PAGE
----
The View From The Top
As we write this story, the switchover from UltraATA to Serial ATA (SATA) remains in full swing. Actually, there are now more SATA drives for sale than UltraATA models, though both types will probably continue to be offered side-by-side for some years to come. There are still too many UltraATA systems in circulation for them to be ignored, and many of those are likely to be upgraded at least once more before they are retired.
It's also still true that Serial ATA works faster than UltraATA only in a very few cases. Though both 150 and 300 MBytes/s SATA versions may be theoretically faster than UltraATA/133 and UltraATA/100, in practice most hard disks top out at speeds somewhat slower than 80 MBytes/s anyway, regardless of interface type; most run at about 70 MBytes/s. In actual use, there's little more that these devices can deliver, because the underlying file system (this means NTFS for most Windows installations) takes its toll and sequential disk access to a substantial number of sectors happens only rarely.
Seek times for typical 7,200 RPM drives are normally rated between 8 and 9 ms, which results in average access times of 12 to 15 ms. The only exception to this rule occurs in the Raptor family of 10,000 RPM drives from Western Digital, which feature shorter access times and higher average transfer rates.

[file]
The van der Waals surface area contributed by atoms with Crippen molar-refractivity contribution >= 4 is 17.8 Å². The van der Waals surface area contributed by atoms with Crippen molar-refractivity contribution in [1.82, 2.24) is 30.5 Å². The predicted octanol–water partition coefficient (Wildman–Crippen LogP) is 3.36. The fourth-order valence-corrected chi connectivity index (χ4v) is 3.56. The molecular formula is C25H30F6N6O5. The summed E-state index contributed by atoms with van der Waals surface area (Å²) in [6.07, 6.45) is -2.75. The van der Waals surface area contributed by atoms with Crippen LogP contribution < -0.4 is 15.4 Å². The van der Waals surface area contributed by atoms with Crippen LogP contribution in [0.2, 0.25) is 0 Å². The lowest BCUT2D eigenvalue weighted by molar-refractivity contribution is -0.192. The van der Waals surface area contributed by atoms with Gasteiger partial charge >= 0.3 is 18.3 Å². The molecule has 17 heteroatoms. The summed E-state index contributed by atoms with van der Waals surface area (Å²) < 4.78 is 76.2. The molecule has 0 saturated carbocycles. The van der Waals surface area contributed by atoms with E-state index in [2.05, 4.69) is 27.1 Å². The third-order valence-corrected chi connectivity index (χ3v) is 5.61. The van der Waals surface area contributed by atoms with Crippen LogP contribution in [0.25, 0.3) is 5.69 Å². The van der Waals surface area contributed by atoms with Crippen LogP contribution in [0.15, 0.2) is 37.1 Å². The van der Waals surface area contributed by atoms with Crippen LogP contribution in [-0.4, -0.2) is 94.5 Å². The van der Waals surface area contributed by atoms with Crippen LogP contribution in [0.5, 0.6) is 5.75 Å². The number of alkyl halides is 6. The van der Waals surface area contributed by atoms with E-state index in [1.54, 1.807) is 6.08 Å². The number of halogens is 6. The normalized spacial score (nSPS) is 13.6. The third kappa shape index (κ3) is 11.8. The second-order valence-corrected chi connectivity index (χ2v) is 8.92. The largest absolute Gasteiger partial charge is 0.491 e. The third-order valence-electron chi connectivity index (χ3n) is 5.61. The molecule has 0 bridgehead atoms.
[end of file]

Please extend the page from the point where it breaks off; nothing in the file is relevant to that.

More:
SATA offers one additional advantage - above and beyond its compact and simple cabling - one that can boost performance under heavy loads. Native Command Queuing (aka NCQ) is now supported by disk controllers and hard drives. It enables the drive to analyze and sort all pending read and write requests into the most efficient service order. The goal of this exercise is to limit or minimize drive head motion as much as possible.
Thankfully, nearly all vendors have also addressed the most significant cause of hard disk noise, by switching from ball bearings to fluid dynamic bearings. Switching from horizontal to perpendicular magnetic fields (like those used for perpendicular recording) should also enable higher data densities (usually expressed in terms of bits per square inch) and hence, drives with even greater capacity than those available today. So far vendors have offered up to 140 GB per drive platter, and boosted total drive capacity by combining more platters within a single drive enclosure. As time goes on, the capacity of each platter will also go up.